cability to all systems of this kind.
  A previous paper (3) has dealt with the thermodynamics of this system, as exemplified
by the vapor pressures and densities. Further work is proceeding on the isobaric boiling
points, dielectric constants, and heats of mixing.

                                         RESULTS AND DISCUSSION
   Because of the chemical natures of the substances named in the title, formation of
compounds or of solid solutions is inherently improbable and therefore the study of the
freezing point curves was expected t o yield little of interest. The study was, however,
carried out for the binary systems chloroform - acetic acid and chloroform - water, and
for the ternary system, using a double-junction copper-constantan thermocouple, a Brown
Elektronik recorder, and liquid nitrogen as a coolant. The system acetic acid -water was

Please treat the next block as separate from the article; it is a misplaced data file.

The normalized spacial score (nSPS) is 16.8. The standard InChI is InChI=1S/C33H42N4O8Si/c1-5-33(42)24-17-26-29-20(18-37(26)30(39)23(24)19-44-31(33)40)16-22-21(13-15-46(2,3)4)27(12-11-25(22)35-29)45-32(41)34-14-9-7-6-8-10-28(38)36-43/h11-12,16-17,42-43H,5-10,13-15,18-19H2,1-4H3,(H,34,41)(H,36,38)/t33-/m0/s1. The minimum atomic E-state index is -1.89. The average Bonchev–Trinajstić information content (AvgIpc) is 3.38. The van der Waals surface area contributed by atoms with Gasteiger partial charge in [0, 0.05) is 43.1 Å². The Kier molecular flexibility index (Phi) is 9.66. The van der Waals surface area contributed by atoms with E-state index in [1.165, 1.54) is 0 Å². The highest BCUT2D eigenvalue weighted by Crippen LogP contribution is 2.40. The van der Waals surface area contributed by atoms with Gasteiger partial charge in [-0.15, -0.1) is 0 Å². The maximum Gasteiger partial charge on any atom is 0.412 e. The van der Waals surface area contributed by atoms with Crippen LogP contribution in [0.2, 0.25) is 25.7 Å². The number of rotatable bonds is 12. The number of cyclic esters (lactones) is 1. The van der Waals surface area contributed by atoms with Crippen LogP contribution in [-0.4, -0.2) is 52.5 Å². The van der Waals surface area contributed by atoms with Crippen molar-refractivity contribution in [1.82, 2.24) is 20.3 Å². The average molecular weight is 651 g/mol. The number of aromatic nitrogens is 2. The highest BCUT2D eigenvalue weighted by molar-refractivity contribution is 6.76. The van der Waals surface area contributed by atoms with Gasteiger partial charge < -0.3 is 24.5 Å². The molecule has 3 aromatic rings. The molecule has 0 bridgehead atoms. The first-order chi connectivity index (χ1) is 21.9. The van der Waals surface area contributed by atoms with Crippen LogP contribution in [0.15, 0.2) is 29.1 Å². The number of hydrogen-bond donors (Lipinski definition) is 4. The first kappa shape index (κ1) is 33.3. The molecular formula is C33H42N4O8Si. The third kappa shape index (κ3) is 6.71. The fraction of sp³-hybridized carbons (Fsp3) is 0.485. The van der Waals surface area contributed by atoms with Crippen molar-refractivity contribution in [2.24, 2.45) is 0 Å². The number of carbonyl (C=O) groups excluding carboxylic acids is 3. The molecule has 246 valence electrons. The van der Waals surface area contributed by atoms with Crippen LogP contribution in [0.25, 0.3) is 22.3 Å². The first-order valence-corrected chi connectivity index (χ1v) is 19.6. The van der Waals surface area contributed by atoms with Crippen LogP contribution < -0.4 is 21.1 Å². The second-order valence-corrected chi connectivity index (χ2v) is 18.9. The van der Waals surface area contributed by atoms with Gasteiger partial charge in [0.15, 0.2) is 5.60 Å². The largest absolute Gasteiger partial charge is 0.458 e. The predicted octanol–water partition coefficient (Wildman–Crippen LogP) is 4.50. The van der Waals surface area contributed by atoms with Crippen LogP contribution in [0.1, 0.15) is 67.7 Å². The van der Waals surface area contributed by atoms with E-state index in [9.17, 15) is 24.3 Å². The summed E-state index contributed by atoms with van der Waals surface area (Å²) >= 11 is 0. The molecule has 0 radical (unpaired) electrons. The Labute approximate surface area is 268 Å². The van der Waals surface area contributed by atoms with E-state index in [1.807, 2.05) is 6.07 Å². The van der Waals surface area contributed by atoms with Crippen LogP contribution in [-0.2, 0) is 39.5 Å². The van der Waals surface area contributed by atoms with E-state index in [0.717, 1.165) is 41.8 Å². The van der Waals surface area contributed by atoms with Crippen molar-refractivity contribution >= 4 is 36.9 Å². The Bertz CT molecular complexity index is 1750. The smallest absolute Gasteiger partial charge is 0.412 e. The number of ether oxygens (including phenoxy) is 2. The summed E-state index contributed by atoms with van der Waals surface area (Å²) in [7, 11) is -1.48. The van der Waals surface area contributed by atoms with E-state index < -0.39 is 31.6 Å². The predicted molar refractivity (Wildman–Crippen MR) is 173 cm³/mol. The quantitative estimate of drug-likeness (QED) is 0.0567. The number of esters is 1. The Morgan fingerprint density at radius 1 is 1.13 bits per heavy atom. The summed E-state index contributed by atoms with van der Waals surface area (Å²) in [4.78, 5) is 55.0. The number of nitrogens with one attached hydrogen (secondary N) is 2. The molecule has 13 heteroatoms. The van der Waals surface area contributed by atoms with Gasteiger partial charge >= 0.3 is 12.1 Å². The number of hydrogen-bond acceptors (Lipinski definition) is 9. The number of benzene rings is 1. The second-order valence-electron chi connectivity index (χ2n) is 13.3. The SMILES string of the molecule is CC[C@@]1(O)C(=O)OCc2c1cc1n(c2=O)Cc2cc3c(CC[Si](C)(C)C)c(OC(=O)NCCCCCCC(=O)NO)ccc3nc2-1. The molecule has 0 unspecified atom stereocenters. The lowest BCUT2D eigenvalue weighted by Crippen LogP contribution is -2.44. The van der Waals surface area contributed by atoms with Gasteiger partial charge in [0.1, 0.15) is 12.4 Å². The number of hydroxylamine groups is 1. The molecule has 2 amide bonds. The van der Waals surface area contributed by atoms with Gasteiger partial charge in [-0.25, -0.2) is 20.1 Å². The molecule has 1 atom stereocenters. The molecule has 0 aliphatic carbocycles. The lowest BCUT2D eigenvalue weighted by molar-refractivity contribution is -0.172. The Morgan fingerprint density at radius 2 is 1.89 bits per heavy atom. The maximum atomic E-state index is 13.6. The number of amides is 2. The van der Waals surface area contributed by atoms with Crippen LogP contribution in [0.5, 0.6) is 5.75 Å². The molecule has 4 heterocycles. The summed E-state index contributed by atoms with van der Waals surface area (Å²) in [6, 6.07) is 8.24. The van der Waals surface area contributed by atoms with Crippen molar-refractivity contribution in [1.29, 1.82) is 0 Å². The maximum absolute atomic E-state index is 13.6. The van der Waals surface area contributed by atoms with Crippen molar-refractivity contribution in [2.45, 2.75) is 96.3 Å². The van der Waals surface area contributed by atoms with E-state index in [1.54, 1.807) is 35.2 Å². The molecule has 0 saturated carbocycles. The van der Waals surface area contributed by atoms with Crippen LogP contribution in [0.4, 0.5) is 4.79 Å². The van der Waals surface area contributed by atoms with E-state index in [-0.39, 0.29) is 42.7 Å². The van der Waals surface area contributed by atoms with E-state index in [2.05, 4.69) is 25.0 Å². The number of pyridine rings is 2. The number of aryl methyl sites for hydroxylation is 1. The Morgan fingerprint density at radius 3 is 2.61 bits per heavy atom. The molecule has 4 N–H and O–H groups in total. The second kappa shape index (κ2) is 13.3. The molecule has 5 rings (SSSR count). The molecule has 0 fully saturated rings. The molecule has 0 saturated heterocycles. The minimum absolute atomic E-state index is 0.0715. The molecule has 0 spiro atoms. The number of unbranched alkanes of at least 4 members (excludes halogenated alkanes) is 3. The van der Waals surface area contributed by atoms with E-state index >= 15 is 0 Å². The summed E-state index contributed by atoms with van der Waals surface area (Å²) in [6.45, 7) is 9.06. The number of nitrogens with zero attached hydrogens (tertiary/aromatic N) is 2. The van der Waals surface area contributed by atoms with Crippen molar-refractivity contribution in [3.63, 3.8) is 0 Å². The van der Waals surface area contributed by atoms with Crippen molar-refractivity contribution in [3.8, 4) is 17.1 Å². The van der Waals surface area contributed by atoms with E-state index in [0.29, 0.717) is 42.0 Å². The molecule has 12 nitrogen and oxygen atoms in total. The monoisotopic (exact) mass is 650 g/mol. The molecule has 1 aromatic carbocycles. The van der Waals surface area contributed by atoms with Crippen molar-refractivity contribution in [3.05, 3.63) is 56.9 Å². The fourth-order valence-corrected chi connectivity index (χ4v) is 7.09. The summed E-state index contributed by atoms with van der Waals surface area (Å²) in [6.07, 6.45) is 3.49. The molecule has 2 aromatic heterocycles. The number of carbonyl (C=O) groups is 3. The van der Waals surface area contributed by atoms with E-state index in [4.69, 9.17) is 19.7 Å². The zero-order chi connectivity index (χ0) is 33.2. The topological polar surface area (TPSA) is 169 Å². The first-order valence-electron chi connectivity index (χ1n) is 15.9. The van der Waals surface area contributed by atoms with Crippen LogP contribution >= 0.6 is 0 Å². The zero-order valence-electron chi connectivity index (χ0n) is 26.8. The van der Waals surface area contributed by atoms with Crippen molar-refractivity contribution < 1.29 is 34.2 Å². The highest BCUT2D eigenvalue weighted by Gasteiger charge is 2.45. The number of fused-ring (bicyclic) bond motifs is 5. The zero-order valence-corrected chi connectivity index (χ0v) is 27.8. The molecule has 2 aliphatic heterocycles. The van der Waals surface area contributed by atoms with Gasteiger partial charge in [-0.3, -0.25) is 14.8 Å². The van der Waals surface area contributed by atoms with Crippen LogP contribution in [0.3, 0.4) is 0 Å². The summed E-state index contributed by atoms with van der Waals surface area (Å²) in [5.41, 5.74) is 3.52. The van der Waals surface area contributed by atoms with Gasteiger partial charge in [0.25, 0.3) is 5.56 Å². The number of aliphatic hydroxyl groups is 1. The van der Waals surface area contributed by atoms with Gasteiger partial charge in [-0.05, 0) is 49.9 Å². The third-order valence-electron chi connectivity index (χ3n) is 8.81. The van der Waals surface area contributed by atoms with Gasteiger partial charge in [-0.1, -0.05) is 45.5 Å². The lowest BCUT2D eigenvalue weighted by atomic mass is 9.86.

previously studied by various workers (4) and the eutectic found t o lie a t 58.1% acetic
acid and -28.5 t o -27.0'. The eutectic of the chloroform - acetic acid system was found
t o lie a t 91.8% CHCl3 by weight, and -67.5" (Fig. 1). In the system chloroform-water,
the eutectic lies a t O.lyo Hz0 and -64.0". The ternary eutectic was found to lie a t -70"
and 90.7% chloroform, 8.3% acetic acid, and 1.0% water. The eutectic trough leading
from the acetic acid -water eutectic to the acetic acid -chloroform eutectic was deter-
mined experimentally. The results are given in Fig. 2, on which has been superimposed
the partial miscibility gap for 0'.
   Two types of temperatures of homogeneity are t o be distinguished in this work, namely,